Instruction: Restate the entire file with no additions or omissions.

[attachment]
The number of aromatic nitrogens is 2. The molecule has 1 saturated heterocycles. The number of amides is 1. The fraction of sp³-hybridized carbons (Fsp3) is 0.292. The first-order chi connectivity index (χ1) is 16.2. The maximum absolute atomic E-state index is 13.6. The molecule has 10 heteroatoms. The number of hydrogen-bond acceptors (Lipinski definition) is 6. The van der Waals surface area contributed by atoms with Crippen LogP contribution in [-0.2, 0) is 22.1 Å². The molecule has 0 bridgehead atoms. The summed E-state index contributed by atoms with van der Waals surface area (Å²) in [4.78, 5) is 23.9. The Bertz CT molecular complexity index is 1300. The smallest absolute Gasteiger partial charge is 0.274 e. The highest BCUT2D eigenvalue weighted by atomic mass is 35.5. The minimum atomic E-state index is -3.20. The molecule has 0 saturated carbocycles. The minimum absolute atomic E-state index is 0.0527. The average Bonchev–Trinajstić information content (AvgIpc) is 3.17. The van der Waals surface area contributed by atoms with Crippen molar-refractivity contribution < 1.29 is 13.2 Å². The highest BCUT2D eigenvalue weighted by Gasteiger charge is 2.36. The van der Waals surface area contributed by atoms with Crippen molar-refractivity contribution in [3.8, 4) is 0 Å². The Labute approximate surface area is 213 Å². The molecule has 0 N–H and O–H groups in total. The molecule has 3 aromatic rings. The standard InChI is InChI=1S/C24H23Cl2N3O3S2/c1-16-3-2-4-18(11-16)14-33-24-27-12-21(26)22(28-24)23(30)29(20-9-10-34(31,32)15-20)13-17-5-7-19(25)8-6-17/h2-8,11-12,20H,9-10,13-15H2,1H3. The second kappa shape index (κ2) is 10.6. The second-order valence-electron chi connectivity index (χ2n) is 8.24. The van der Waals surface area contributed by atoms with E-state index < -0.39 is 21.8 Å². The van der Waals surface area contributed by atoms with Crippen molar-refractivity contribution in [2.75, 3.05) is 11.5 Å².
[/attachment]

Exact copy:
The number of aromatic nitrogens is 2. The molecule has 1 saturated heterocycles. The number of amides is 1. The fraction of sp³-hybridized carbons (Fsp3) is 0.292. The first-order chi connectivity index (χ1) is 16.2. The maximum absolute atomic E-state index is 13.6. The molecule has 10 heteroatoms. The number of hydrogen-bond acceptors (Lipinski definition) is 6. The van der Waals surface area contributed by atoms with Crippen LogP contribution in [-0.2, 0) is 22.1 Å². The molecule has 0 bridgehead atoms. The summed E-state index contributed by atoms with van der Waals surface area (Å²) in [4.78, 5) is 23.9. The Bertz CT molecular complexity index is 1300. The smallest absolute Gasteiger partial charge is 0.274 e. The highest BCUT2D eigenvalue weighted by atomic mass is 35.5. The minimum atomic E-state index is -3.20. The molecule has 0 saturated carbocycles. The minimum absolute atomic E-state index is 0.0527. The average Bonchev–Trinajstić information content (AvgIpc) is 3.17. The van der Waals surface area contributed by atoms with Crippen molar-refractivity contribution < 1.29 is 13.2 Å². The highest BCUT2D eigenvalue weighted by Gasteiger charge is 2.36. The van der Waals surface area contributed by atoms with Crippen molar-refractivity contribution in [3.8, 4) is 0 Å². The Labute approximate surface area is 213 Å². The molecule has 0 N–H and O–H groups in total. The molecule has 3 aromatic rings. The standard InChI is InChI=1S/C24H23Cl2N3O3S2/c1-16-3-2-4-18(11-16)14-33-24-27-12-21(26)22(28-24)23(30)29(20-9-10-34(31,32)15-20)13-17-5-7-19(25)8-6-17/h2-8,11-12,20H,9-10,13-15H2,1H3. The second kappa shape index (κ2) is 10.6. The second-order valence-electron chi connectivity index (χ2n) is 8.24. The van der Waals surface area contributed by atoms with E-state index < -0.39 is 21.8 Å². The van der Waals surface area contributed by atoms with Crippen molar-refractivity contribution in [2.75, 3.05) is 11.5 Å².